The likelihood of a company facing a data breach is steadily increasing. In Symantec’s 2019 Internet Security Threat Report researchers found that overall ransomware attacks against enterprises accounted for 81% of all the ransomware infections in 2018. Massive breaches like WannaCry, the Colonial Pipeline, Facebook, and LinkedIn have all grabbed major headlines in recent years pushing data breach preparedness is at the top of everyone’s minds. In February 2022, 91% of respondents to the 9th Annual Experian Data Breach Survey said they had a data breach preparedness plan in place. Even though more organizations are giving data preparedness more attention, very few are giving the issue sufficient attention. The Ponemon Institute found that 64% of respondents had no set time for reviewing and updating the data breach plan or noted it has not been reviewed or updated since the plan was put in place.
To help you develop your data breach incidence response plan here are 5 tips:
1. Maintain a flexible Incident Response playbook
A data breach incident response playbook is designed to take the team through a data breach disaster, from one activity to the next. The plan needs to be flexible enough to be suitable for most incidents and any unforeseen events. The plan should be tailored to the company and act as a living document, constantly changing to adapt to the company’s evolving functions, technologies, and needs.
2. Review new information risks- and know where to find this information
Data threats are constantly evolving. Keeping tabs on the threats that your organization faces is key to remaining prepared. Checking current threat reports can provide insights into what the most likely threats for your organization are. Some great resources are:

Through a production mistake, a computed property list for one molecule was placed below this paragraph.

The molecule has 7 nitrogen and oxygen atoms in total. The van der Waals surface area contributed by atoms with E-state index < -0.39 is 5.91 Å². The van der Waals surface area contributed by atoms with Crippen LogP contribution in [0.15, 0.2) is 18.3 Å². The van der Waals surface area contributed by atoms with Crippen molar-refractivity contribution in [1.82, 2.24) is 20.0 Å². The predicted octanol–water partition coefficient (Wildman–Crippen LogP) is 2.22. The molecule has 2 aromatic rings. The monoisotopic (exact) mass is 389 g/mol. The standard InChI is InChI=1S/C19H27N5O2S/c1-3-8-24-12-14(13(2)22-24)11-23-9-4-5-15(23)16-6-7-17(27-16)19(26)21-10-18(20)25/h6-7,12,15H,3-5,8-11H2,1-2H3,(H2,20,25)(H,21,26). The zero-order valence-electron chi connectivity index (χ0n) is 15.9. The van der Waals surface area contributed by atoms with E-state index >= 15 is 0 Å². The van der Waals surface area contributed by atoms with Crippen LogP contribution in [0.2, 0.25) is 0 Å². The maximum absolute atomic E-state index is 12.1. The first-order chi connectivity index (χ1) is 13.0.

- Data Privacy Monitor
- Privacy Rights ClearingHouse
- Search Data Breach results on Statista
- Office of Inadequate Security
3. Keep tabs on laws & regulations that may affect your plan
Every year, government agencies change their regulations concerning data protection and breaches. For example, the government may change laws governing how quickly you must notify impacted parties of a data breach. Ensure you are aware of changes and that your plan reflects these adaptations.
4. Train your employees
Simply having a plan isn’t enough during a data breach. Ensure your employees have practiced the plan and understand their individual roles.
5. Identify a forensic service provider in your plan
Once a data breach is discovered many companies are left scrambling to find a forensic firm to investigate the causes and impact of their breach. On average it costs companies upward of 55 thousand dollars to conduct and complete a forensic investigation following a breach incident. In its 2021 Data Security Incident Report, BakerHostetler recommends engaging firms that specialize in providing emergency “helping hands” support to companies in the days post a data breach incident. "From resetting passwords to building segmented networks for restoration purposes and executing tasks to support containment, they can relieve internal resource constraints, shorten the time to recovery, and minimize the demand on your IT team," the report says.
Today’s companies rely on information and maintain the integrity of that information to conduct business worldwide. Many organizations bear this responsibility as well as ensuring that the very processes on which their critical information passes maintain its confidentiality and availability. In the unpredictability that is cyberspace, having reliable and customizable cloud-based solutions is an excellent way to keep resilient against dynamic threats. Please contact Cloud Carib to discuss how we can assist you in maintaining your no-downtime enterprise.